Europe should not spend higher defense budgets on US-made weapons, French President Emmanuel Macron said in an interview after a defense row with President Donald Trump.
One of the dozens of world leaders attending World War I commemorations in France this weekend, Trump tweeted after landing in Paris that Macron's call for a "real European army" was "insulting".
In an interview recorded on Saturday, November 10 with CNN after talks with Trump, Macron said the two leaders had spoken about what his office has portrayed as a misunderstanding.
"We had a regular discussion this morning and he confirmed in front of the press that he was ok," Macron told CNN.
Both leaders agree there should be "better burden-sharing within NATO", meaning Europe should be less reliant on US spending for its defense, Macron said.
Macron had last month criticized Belgium's decision to buy US-made F-35 fighter jets instead of European planes, saying it "goes against European interests". In his CNN interview, he stressed the need for Europe to take charge of its defense.
Whereas "after the Second World War we needed the US to be present for our security, I think now the momentum for Europe is to build its own security and its own sovereignty," he said.
He refrained from commenting on Trump's "insult" tweet, beyond saying, "I always prefer having direct discussions or answering questions than making my diplomacy through tweets."
In a radio interview this week, Macron had named the United States alongside China and Russia as sources of risk. He said the EU needed to be less dependent on the United States, not least following Trump's withdrawal from a Cold War-era nuclear treaty.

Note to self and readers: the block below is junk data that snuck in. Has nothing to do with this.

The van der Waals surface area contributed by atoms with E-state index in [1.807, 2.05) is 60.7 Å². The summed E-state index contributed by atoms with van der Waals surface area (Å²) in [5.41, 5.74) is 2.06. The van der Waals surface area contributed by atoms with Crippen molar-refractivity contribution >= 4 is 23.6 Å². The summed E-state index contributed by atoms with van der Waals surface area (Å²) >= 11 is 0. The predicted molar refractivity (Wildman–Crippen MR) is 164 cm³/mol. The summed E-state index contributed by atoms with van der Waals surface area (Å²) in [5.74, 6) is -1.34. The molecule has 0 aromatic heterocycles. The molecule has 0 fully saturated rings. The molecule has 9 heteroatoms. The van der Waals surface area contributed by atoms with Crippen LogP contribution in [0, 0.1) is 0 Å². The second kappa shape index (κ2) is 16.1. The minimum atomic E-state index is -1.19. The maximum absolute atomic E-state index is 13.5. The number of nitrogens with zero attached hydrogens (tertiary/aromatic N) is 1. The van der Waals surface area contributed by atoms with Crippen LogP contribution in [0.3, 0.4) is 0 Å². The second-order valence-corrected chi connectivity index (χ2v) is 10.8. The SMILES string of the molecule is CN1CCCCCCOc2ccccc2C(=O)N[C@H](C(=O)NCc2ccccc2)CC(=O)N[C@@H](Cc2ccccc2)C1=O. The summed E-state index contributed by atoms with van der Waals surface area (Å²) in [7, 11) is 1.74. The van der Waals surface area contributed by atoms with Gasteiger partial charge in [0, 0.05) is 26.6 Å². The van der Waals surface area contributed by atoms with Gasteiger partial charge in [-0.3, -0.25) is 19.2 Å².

Trump on Friday, November 9 called Macron's comments "very insulting". The French presidency later sought to defuse the row, saying Macron remarks had been misinterpreted. In his talks with the US leader Macron said he was merely arguing that Europe needed to take greater ownership of its own security, and Trump described the pair as "very good friends".
Macron, however, told CNN that while he and Trump had things in common -- notably their rise to power as outside candidates -- their outlook on the world was very different.
"I'm not a nationalist, which for me is very different from being a patriot. I do defend my people, I do defend my country, I do believe we have a strong identity," Macron said.
"But I'm a strong believer in cooperation between the different peoples. And I'm a strong believer of the fact that this cooperation is good for everybody."